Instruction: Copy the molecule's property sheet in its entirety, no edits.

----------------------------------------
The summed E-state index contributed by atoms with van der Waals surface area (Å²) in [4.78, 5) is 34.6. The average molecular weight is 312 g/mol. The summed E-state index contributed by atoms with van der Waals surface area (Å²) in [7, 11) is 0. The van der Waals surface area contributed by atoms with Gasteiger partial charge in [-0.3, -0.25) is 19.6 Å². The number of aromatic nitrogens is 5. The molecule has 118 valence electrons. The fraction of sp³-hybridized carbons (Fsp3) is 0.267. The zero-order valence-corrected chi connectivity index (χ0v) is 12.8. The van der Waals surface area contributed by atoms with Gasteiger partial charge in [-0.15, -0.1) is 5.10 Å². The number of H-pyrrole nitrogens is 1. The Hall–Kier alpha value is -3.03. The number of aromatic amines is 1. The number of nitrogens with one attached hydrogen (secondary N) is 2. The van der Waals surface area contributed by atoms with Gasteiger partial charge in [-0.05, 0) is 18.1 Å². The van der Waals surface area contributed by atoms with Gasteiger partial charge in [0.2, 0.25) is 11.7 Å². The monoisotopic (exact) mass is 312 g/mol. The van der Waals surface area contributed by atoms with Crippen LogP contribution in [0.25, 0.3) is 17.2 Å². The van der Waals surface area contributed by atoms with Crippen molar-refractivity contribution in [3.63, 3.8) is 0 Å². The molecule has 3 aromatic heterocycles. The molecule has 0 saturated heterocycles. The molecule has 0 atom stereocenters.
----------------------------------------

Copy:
The summed E-state index contributed by atoms with van der Waals surface area (Å²) in [4.78, 5) is 34.6. The average molecular weight is 312 g/mol. The summed E-state index contributed by atoms with van der Waals surface area (Å²) in [7, 11) is 0. The van der Waals surface area contributed by atoms with Gasteiger partial charge in [-0.3, -0.25) is 19.6 Å². The number of aromatic nitrogens is 5. The molecule has 118 valence electrons. The fraction of sp³-hybridized carbons (Fsp3) is 0.267. The zero-order valence-corrected chi connectivity index (χ0v) is 12.8. The van der Waals surface area contributed by atoms with Gasteiger partial charge in [-0.15, -0.1) is 5.10 Å². The number of H-pyrrole nitrogens is 1. The Hall–Kier alpha value is -3.03. The number of aromatic amines is 1. The number of nitrogens with one attached hydrogen (secondary N) is 2. The van der Waals surface area contributed by atoms with Gasteiger partial charge in [-0.05, 0) is 18.1 Å². The van der Waals surface area contributed by atoms with Gasteiger partial charge in [0.2, 0.25) is 11.7 Å². The monoisotopic (exact) mass is 312 g/mol. The van der Waals surface area contributed by atoms with Crippen LogP contribution in [0.25, 0.3) is 17.2 Å². The van der Waals surface area contributed by atoms with Crippen molar-refractivity contribution in [3.63, 3.8) is 0 Å². The molecule has 3 aromatic heterocycles. The molecule has 0 saturated heterocycles. The molecule has 0 atom stereocenters.